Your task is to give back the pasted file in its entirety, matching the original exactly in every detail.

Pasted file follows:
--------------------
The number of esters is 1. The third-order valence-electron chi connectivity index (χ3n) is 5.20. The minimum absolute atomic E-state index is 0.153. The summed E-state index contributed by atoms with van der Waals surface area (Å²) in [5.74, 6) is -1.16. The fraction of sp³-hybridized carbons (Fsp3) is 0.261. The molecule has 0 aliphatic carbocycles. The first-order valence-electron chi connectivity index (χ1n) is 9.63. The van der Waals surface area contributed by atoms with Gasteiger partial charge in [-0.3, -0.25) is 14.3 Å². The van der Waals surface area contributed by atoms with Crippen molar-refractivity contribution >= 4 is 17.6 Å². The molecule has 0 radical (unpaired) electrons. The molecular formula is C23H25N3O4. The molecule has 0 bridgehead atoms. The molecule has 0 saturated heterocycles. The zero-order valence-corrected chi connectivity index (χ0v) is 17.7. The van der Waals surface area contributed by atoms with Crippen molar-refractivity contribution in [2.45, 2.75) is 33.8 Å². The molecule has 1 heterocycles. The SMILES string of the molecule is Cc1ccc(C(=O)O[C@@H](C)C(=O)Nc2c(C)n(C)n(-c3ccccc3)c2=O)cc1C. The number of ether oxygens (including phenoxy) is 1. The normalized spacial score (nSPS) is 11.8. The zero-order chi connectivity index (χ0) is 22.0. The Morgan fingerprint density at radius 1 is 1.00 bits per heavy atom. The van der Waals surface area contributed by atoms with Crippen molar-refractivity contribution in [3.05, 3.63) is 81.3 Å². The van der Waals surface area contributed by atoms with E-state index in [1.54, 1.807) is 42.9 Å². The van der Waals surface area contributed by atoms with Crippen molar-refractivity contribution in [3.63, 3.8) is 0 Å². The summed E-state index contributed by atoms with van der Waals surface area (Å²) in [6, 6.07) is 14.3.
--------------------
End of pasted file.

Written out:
The number of esters is 1. The third-order valence-electron chi connectivity index (χ3n) is 5.20. The minimum absolute atomic E-state index is 0.153. The summed E-state index contributed by atoms with van der Waals surface area (Å²) in [5.74, 6) is -1.16. The fraction of sp³-hybridized carbons (Fsp3) is 0.261. The molecule has 0 aliphatic carbocycles. The first-order valence-electron chi connectivity index (χ1n) is 9.63. The van der Waals surface area contributed by atoms with Gasteiger partial charge in [-0.3, -0.25) is 14.3 Å². The van der Waals surface area contributed by atoms with Crippen molar-refractivity contribution >= 4 is 17.6 Å². The molecule has 0 radical (unpaired) electrons. The molecular formula is C23H25N3O4. The molecule has 0 bridgehead atoms. The molecule has 0 saturated heterocycles. The zero-order valence-corrected chi connectivity index (χ0v) is 17.7. The van der Waals surface area contributed by atoms with Crippen molar-refractivity contribution in [2.45, 2.75) is 33.8 Å². The molecule has 1 heterocycles. The SMILES string of the molecule is Cc1ccc(C(=O)O[C@@H](C)C(=O)Nc2c(C)n(C)n(-c3ccccc3)c2=O)cc1C. The number of ether oxygens (including phenoxy) is 1. The normalized spacial score (nSPS) is 11.8. The zero-order chi connectivity index (χ0) is 22.0. The Morgan fingerprint density at radius 1 is 1.00 bits per heavy atom. The van der Waals surface area contributed by atoms with Crippen molar-refractivity contribution in [3.05, 3.63) is 81.3 Å². The van der Waals surface area contributed by atoms with E-state index in [1.54, 1.807) is 42.9 Å². The van der Waals surface area contributed by atoms with Crippen molar-refractivity contribution in [3.63, 3.8) is 0 Å². The summed E-state index contributed by atoms with van der Waals surface area (Å²) in [6, 6.07) is 14.3.